The symbolic function of the mask is ambivalent. Its capacity to protect the individual wearing it remains uncertain, but most scientific studies agree on its ability to limit the spread of the virus: more than its direct effectiveness, its main function lies in its ability to create psychological distance, to remind people that the virus is still there. For its opponents, on the contrary, the mask is described as a "muzzle", a symbol of the infantilization of citizens by the state. Far-right MP Janette Auricht thus asserts that the obligation to wear a mask "treats the citizen as children, instead of considering them to be responsible citizens". Mündig in German means "responsible", "emancipated", one who through his mouth (Mund) has the opportunity to speak.

Far-right MP Janette Auricht thus asserts that the obligation to wear a mask "treats the citizen as children, instead of considering them to be responsible citizens".

The demonstrations organized in Berlin on August 29 went far beyond the opposition to masks. Organized by the "Querdenken 711" committee in Stuttgart, these demonstrations brought together nearly 40,000 people, a heterogeneous group of demonstrators, including families, hippies armed with rainbow flags, defenders of freedoms, alongside extreme right-wing activists and followers of conspiracy theory who all defend the possibility of "thinking differently" (Querdenken). Although they do not represent the majority of the movement, these demonstrations shed new light on the rise of the conspiracy sphere in Germany and its projection of social networks onto the streets.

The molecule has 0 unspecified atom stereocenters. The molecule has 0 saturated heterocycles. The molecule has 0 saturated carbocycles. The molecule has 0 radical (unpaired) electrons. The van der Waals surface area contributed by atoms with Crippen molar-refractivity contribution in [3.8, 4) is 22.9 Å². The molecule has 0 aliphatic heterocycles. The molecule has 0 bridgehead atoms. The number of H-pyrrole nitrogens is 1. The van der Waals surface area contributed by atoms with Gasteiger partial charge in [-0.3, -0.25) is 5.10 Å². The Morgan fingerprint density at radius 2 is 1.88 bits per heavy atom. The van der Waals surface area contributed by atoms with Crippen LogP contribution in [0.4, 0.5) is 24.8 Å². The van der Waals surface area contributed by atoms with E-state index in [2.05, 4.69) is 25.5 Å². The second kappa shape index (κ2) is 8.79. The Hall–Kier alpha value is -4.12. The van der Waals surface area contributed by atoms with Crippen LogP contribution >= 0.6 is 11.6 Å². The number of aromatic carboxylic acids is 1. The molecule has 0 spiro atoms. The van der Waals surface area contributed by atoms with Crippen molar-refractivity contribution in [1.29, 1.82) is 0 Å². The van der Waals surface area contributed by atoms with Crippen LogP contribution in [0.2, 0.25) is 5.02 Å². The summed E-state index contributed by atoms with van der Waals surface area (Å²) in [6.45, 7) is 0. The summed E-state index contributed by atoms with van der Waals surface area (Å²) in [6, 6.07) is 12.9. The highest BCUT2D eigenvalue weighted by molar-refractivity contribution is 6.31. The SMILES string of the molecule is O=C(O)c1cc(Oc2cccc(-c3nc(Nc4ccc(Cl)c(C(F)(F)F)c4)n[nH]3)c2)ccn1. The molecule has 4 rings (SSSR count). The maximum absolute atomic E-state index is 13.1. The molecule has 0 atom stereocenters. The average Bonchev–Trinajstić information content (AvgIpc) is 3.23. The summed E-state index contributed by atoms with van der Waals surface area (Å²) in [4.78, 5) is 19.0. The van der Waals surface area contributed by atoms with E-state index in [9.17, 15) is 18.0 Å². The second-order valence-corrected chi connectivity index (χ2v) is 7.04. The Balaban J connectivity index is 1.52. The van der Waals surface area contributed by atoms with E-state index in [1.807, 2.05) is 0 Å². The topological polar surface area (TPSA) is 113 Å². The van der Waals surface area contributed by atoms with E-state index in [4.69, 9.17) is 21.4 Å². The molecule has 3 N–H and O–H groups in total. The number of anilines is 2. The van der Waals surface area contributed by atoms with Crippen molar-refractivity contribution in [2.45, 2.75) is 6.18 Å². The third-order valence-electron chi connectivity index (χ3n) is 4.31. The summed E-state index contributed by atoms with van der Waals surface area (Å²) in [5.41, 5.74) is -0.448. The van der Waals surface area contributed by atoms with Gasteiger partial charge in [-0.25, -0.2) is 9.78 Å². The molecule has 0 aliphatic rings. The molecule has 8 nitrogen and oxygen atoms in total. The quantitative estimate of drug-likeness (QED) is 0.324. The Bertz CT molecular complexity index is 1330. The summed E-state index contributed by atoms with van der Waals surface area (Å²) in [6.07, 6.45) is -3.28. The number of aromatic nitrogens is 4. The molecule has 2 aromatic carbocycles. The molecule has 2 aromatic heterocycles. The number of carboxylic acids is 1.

Two particularly visible movements monopolized the attention of the media across the Rhine. The first one is that of the followers of the "QAnon", a conspiracy movement originating in the United States denouncing child trafficking organized by the globalized elites and whose messages have gained ground in Germany thanks to the pandemic. The second is that of the "Reichsbürger" or citizens of the Empire, an exclusively German extreme right-wing movement, convinced that the German Empire has never ceased to exist and recognizing neither the existence of the Federal Republic nor the legal system on which it is based. Their flag is precisely the one that dominated the images of the "Reichstag takeover", whose unfolding revealed the weakness of democracy, as happened in Weimar's time.

From the Liberals to the extreme right, condemnation of this outburst was unanimous, relegating the "anti-corona" demonstrations to the margins and the attempt to take over the Reichstag to the rank of an event that was shocking in form but insignificant in substance. The shift in public debate towards irrationality, however, reveals the deep crisis of confidence of part of the population in the "system" and its leaders, exacerbated by the climate of uncertainty linked to the pandemic. In France, the note from Institut Montaigne, titled Information Manipulations Around Covid-19, had shown how the health crisis had been exploited on social networks by more or less politicized groups, often against a background of doubt about authority. The messages of some are often the irrational interests of others, raising the thorny issue of content moderation and freedom of expression on the Internet. As the Chancellor recalled at the end of August, "the virus represents a test of democracy".


Copyright: John MACDOUGALL / AFP